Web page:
45 Years (2015) Script

Come on, Max.


Morning, Mrs Mercer. Oh, Chris.

You're early this morning.

I've got the twins waking me up at the crack of dawn.

Oh, my God, I completely forgot.

Congratulations. Cheers.

How are you both coping? It's a hell of a lot of work.

I don't doubt it a second.

But you'll be fine. You were always a capable young man.

You must be getting excited.

Saturday, isn't it? Don't remind me. So much work to do.

Yeah, it'll be fine.

Good luck. Thank you.

And I'm really over the moon for both of you.

Thank you, Mrs Mercer. Kate. Call me Kate.

We're not at school any more. Will do.


What do you think of that Platters song?

The what? The Platters song.

What for?

First dance.

Or think it's a bit naff to have the same song we had at our wedding?

No. Lovely song.

I've always liked it. Yeah, I know.

Asked me how I knew My true love was true

What is it? A letter.

Yes, I know, but who from?

It's in German. Yeah.

What's it say?

Well, I can't remember the verbs as well as the nouns, but... but I think it says they've found her.

Found who?

Well, her body, anyway.

God, who? Geoff.

They've found Katya.

Oh.

You know who I'm talking about, don't you?

Of course.

Cos, I remember telling you, clear as day.

Of course I remember. I mean, it was a long time ago.

Yeah, I know I told you about my Katya.

She's been there over 50 years, like something in the freezer.

Now they've found her.

Like that, er, Tollund Man in the Swedish bog.

Well, Danish, actually.

Hm? It was on the curriculum for years.

I taught it to the third-formers.

I'll make some more tea.

Yeah, I'm going to need a dictionary.

I don't know where to look.

Why don't you check in the plastic boxes?

Nothing. Nothing but "do-it-yourself" books.

Ah!

That's it.

Yeah.

Ah, thank you.

You see, what's happened is the snow has completely melted.

All that's left is the ice.

And that's how they found her.

What do you mean? Well, she's still there.

In the ice? Yeah.

Way down, I'm sure, but the water is very pure up there.

It must be, so they can see her.

Well, haven't they taken her out? Not yet.

Why not?

Well, she's in a glacier in the Swiss mountains, Kate.

It can't be that easy.

There are no roads up there.

Hm.

So, how do they know it's her?

I mean, it might not be her at all.

Well, they've made an assumption, I suppose, from where they found her.

Maybe they can tell from what she's wearing.

From what she's wearing?

Oh, yeah, yeah, those, er, airmen in... Iceland, I think it was, they were perfectly preserved.

Oh, I don't remember that.

Yes. I saw a documentary on it.

They were the same as when they died because of how quickly they froze.

And you think that's what's happened?

Well, I don't know, but you can imagine.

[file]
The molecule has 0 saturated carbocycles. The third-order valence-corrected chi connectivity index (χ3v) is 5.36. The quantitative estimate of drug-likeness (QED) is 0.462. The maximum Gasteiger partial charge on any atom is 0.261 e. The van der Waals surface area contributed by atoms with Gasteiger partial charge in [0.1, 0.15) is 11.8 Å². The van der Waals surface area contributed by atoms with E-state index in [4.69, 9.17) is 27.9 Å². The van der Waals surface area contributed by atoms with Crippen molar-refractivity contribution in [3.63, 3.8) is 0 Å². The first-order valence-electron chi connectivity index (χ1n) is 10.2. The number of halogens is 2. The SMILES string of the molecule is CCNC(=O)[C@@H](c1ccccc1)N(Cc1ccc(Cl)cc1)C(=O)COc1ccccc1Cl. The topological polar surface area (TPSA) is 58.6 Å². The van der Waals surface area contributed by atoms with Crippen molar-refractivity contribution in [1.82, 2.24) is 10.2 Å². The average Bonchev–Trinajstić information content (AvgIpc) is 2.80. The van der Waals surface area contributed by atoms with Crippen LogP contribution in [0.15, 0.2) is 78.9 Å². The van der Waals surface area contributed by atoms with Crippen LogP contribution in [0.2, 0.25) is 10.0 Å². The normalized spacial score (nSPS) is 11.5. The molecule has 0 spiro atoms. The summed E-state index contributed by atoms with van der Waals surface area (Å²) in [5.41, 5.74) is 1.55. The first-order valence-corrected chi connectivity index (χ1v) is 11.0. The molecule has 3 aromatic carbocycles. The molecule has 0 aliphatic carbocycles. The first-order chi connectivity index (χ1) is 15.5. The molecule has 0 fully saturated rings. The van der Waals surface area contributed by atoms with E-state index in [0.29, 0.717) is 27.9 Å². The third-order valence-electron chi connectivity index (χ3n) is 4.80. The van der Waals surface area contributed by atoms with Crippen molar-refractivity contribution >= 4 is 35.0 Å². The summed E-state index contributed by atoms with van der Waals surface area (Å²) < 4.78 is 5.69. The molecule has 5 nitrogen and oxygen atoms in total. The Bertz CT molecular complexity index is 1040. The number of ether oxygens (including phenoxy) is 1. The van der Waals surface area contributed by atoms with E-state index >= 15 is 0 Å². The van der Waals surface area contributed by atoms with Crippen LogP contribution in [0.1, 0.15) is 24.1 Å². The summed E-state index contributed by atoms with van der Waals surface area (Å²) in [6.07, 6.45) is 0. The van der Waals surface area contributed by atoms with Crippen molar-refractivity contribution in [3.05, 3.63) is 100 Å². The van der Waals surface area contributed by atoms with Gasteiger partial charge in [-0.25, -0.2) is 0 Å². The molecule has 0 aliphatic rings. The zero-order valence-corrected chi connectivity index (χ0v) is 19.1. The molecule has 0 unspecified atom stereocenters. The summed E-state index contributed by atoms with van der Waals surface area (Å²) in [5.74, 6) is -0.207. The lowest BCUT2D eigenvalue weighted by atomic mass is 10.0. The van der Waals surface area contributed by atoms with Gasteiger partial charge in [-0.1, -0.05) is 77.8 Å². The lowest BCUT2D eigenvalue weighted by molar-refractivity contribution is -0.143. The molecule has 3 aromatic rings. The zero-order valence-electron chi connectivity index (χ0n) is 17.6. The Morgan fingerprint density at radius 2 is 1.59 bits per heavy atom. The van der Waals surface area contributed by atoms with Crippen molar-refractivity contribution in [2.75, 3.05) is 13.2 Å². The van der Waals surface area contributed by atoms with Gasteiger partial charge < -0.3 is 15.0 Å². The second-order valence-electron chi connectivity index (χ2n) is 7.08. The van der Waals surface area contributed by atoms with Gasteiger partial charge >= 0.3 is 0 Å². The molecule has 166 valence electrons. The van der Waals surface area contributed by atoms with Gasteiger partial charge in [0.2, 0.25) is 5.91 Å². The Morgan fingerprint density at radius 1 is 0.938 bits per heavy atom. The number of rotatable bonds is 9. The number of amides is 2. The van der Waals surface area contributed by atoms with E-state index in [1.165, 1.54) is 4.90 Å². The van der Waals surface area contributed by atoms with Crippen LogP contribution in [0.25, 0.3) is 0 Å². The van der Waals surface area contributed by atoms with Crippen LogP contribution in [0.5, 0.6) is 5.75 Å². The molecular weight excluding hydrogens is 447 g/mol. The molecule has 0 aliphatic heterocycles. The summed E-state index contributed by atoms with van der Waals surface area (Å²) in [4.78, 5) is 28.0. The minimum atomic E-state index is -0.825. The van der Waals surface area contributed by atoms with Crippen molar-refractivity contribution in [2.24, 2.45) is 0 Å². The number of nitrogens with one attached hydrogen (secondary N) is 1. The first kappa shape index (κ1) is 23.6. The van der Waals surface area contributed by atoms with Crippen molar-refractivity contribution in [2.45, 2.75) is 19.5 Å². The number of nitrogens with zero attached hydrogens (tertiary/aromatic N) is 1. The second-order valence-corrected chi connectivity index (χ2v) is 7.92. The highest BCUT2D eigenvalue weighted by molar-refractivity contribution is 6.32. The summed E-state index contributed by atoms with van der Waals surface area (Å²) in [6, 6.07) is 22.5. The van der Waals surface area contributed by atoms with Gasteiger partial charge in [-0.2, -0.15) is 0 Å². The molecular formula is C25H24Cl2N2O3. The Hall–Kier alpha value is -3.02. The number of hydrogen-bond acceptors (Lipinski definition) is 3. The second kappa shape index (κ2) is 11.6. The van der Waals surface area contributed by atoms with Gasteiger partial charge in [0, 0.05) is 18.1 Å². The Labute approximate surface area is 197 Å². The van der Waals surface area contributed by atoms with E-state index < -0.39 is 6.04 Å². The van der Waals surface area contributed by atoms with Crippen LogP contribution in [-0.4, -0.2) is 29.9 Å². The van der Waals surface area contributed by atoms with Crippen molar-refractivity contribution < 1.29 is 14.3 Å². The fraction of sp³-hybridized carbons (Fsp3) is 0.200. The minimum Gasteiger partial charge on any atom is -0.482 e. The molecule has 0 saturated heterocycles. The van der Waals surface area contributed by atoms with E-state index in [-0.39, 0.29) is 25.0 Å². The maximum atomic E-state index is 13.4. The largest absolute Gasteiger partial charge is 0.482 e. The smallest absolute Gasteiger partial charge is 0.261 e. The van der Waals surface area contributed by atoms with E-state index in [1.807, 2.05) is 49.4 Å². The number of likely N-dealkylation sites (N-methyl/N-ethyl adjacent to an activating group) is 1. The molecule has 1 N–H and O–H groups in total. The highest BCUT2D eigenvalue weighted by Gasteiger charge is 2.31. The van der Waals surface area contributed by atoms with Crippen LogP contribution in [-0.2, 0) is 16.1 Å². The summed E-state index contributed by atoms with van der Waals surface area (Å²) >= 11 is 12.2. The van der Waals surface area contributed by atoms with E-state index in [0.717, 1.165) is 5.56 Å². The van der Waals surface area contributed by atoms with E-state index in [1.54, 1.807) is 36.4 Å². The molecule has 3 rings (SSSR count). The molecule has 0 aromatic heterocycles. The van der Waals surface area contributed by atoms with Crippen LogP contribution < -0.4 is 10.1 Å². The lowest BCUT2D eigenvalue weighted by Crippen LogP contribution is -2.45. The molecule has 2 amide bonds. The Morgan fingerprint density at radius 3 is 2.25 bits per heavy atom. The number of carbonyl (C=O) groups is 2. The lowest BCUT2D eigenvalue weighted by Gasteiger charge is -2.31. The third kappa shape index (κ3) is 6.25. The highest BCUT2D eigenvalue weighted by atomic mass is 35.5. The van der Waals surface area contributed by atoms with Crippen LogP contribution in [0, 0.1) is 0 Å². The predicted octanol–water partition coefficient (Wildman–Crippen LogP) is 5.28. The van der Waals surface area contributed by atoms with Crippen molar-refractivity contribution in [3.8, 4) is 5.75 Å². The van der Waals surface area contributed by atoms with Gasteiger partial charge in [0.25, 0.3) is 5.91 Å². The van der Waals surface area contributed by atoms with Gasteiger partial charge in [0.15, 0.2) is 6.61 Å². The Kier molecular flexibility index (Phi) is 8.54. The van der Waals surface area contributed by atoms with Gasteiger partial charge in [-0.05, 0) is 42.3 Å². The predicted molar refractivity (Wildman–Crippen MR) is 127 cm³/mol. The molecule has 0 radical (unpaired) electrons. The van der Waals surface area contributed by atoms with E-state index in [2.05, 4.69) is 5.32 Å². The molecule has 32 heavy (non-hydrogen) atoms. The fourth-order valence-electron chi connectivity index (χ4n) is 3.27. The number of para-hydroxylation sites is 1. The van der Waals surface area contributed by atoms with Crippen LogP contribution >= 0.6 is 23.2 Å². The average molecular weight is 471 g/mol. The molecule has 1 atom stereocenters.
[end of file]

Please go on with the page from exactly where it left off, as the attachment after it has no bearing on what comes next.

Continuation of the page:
Not sure it works like that. Not after all this time.

How strange would that be, though?

She'll look like she did in 1962.

And I look like this.

What is it?

Er, don't be cross, Kate.

I'm going to have a smoke.


Are you all right? Fine.

Please eat this. And take your pills.

They've asked if I want to go to Switzerland.

Why would they ask that?

Well, to see the body.

When? Soon, I suppose.

You aren't thinking of going? Don't know.

All the way to Switzerland? It's not that far.

There are flights from Stansted. Yeah, but it's far enough.

You don't think I should? Honestly?

Well, no.

I don't see the point.

Plus we've got the party on Saturday. I wasn't thinking of going now.

I wouldn't go now. Yeah, but still.

I don't like the idea of you climbing a big bloody mountain.

Well, I don't think it would come to that.

You don't like going for a walk with me on the Broads and that's as flat as a pancake. I know.

Like I said, Kate, it wouldn't come to that.

But still...

Don't you have to go into town? Oh, I can rearrange.

No, you should go.

It's been a bit of a shock, that's all.

But I'm fine.

Are you sure? Yeah, positive.


Oh. It looks different, all empty.

Well, this is where the tables are usually placed.

The top one over there, so that everyone can see you.

We won't be having a top table, but thank you.

Really?

A top table is so lovely at an event like this.

The two of you as a focal point of the room.

We're not trying to recreate the wedding.

It's just a party.

Yes, well, it's your choice, of course.

I will say, though, it's a wonderful place, location-wise, for an anniversary.

It's your 40th, isn't it?

45th.

That's an unusual one to celebrate.

My husband was ill and our 40th was cancelled, so we had to rearrange.

Well, I must try and make this one super-special, then, mustn't I?

And this really is a great venue for such an event.

So full of history, you see?

Like a good marriage.

Did you know that the Trafalgar Ball was held here?

Yes, your assistant told me.

It was in 1805.

Can you imagine how incredible that must have been?

Everyone here, dressed in their finest, celebrating such an achievement.

Wasn't Nelson killed?

But the battle was won.

And that has to be worth celebrating, doesn't it?

We had a table at our wedding, a top table, but we didn't like it at all.

My husband thought it a horribly bourgeois tradition.